By Armina Ligaya, The Canadian Press
TORONTO — Sun Life Financial Inc. is adding medical marijuana as an option for its group benefits plans, marking an industry shift and the latest sign of growing public acceptance of cannabis.
The Toronto-based insurer’s chief executive Dean Connor said the move was influenced by rising interest from Sun Life’s employer clients.
“Medical marijuana has become a very important part of their treatment program and pain management program,” said Connor, referencing patients who have cancer, multiple sclerosis, rheumatoid arthritis, or those requiring palliative care.
Sun Life provides health benefits coverage to more than three million Canadians and their families, or one in six Canadians.
This new offering comes as the country moves to legalize cannabis for recreational use later this year and as the number of registered medical marijuana patients grows. There were more than 235,000 medical marijuana patients in the system across Canada at the end of September 2017, compared to roughly 98,500 a year earlier, noted Vahan Ajamian, a Beacon Securities Ltd. research analyst.
“The insurance companies have been getting pressure to cover this as a regular medicine,” he said.
Starting March 1, plan sponsors with Sun Life will have the option to add medical cannabis coverage to extended health-care plans, ranging from $1,500 to $6,000 per covered person per year.
Medical cannabis coverage will be available for specific conditions and symptoms associated with cancer, rheumatoid arthritis, multiple sclerosis, HIV-AIDS, and palliative care.
In order to qualify for coverage, Sun Life plan members must meet specific criteria including an authorization letter from a physician and registration with a medical marijuana producer licensed with Health Canada.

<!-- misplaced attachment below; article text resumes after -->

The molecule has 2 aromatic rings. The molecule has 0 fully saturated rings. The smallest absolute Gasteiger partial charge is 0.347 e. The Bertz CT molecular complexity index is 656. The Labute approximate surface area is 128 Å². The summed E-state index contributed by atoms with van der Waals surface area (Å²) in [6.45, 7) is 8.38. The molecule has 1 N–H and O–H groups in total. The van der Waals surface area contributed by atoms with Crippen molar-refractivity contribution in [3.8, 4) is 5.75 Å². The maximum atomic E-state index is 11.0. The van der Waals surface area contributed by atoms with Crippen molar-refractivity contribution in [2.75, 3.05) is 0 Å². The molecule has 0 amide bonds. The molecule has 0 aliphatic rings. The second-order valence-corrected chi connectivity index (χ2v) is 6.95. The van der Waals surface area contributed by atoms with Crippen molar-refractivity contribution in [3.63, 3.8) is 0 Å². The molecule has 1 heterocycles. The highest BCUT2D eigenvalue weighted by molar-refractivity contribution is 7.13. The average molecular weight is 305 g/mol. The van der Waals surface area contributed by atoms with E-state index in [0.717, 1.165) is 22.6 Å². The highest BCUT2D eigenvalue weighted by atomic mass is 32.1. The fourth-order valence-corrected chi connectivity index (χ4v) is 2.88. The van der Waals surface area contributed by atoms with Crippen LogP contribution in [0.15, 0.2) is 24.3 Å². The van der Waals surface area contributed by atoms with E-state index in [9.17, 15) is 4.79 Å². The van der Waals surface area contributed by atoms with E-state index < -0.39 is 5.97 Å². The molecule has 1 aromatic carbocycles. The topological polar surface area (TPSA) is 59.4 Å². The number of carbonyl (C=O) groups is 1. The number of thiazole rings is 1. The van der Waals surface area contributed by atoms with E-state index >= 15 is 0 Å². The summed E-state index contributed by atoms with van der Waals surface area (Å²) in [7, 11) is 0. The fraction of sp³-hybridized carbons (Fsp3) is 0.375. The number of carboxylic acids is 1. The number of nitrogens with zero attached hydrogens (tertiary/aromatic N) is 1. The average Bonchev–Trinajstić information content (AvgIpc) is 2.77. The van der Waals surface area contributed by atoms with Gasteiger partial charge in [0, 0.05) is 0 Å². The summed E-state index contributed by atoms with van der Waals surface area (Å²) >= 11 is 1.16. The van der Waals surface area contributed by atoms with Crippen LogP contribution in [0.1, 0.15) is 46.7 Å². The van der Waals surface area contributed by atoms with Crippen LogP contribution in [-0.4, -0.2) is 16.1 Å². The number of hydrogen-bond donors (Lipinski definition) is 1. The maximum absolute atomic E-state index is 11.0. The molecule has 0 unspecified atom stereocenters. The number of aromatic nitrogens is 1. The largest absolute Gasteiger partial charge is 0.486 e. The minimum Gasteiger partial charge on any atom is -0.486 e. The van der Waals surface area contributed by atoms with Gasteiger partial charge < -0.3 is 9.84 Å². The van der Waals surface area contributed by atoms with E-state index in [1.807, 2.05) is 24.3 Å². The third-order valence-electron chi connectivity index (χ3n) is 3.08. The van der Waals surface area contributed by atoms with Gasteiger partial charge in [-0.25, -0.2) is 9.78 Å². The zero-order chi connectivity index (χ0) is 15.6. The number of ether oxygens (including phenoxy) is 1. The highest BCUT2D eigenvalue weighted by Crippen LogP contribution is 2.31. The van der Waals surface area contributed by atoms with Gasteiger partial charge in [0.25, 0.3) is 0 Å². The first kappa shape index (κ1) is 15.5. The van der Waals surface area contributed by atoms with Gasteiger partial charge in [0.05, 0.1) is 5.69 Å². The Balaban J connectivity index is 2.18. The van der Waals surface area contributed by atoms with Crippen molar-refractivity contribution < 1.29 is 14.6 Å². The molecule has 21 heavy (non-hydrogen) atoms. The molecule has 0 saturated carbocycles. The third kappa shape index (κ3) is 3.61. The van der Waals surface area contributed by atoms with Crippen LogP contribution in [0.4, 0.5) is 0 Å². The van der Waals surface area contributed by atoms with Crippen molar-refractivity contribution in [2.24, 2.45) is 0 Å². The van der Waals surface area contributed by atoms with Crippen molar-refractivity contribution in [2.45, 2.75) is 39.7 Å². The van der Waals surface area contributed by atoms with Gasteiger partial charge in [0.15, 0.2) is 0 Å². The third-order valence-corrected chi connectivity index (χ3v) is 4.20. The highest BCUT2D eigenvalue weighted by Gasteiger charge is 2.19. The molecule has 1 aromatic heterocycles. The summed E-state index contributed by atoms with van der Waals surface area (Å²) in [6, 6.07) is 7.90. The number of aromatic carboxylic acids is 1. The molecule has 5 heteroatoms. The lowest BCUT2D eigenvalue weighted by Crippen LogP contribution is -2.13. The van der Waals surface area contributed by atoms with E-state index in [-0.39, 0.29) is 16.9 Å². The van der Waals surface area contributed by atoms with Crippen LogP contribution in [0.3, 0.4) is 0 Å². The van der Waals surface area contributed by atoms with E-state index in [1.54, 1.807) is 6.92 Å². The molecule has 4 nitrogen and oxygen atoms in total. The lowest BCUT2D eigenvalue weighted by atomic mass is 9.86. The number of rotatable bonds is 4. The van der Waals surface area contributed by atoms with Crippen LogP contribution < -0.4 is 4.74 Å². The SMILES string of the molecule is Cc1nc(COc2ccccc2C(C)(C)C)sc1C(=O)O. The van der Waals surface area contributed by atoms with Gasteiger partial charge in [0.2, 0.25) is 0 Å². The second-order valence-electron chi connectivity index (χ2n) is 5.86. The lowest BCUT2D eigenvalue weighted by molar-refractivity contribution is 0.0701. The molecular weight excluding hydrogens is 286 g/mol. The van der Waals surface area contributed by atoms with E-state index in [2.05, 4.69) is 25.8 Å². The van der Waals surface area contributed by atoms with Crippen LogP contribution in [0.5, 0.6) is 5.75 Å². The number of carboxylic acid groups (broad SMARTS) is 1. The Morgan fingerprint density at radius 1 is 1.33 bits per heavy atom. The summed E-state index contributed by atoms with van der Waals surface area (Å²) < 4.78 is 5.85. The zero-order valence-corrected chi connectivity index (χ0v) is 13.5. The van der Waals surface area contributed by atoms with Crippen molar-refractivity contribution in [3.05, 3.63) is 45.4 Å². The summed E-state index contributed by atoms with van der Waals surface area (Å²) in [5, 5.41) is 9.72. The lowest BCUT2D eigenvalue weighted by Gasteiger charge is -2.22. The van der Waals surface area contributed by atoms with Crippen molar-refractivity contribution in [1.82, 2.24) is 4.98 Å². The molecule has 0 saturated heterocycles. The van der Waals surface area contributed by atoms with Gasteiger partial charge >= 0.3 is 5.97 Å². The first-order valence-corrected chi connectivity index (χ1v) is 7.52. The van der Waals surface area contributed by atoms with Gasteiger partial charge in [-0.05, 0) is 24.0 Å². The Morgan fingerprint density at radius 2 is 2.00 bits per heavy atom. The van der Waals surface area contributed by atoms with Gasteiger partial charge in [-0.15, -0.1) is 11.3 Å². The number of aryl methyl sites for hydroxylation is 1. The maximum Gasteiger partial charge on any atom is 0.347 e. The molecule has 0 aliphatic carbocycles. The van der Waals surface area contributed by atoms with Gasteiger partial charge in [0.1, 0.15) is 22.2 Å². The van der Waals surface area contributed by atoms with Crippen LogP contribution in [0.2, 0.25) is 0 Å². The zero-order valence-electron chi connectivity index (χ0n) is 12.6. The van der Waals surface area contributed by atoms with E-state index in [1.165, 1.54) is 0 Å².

Sun Life will also conduct periodic reviews of the growing body of clinical research supporting the use of medical cannabis for other conditions, and update its criteria if necessary, the company said in a document updating their client base of 22,300 plan sponsors.
Jonathan Zaid, the executive director of patient advocacy group Canadians for Fair Access to Medical Marijuana, said the enhanced coverage comes after years of litigation to gain this level of acceptance for medical marijuana.
“Although there may not be immediate benefit for patients as specific plan sponsors will need to purchase the coverage, this move will make covering medical cannabis simpler than today’s exception process and speaks volumes to the broader acceptance and legitimacy of medical cannabis,” he said.
A number of plan sponsors have moved to cover medical cannabis costs over the years, Zaid noted, including the University of Waterloo’s student union, the Arthritis Society, Loblaw Companies Ltd., the Ontario Public Service Employees Union (OPSEU), and the Labourers’ International Union of North America. Those plans have varying eligibility criteria and levels of coverage, he added.
Manulife Financial Corp., one of Canada’s biggest insurers, offers medical cannabis coverage to clients on a selective basis, a spokesperson said.
“Manulife is supportive of clients that want to consider introducing medical cannabis as an option,” the spokesperson said in an emailed statement. “We also recommend that clients put limits and some management controls in place as this is an emerging market that is quickly evolving.”
Companies in this story: (TSX:SLF, TSX:MFC)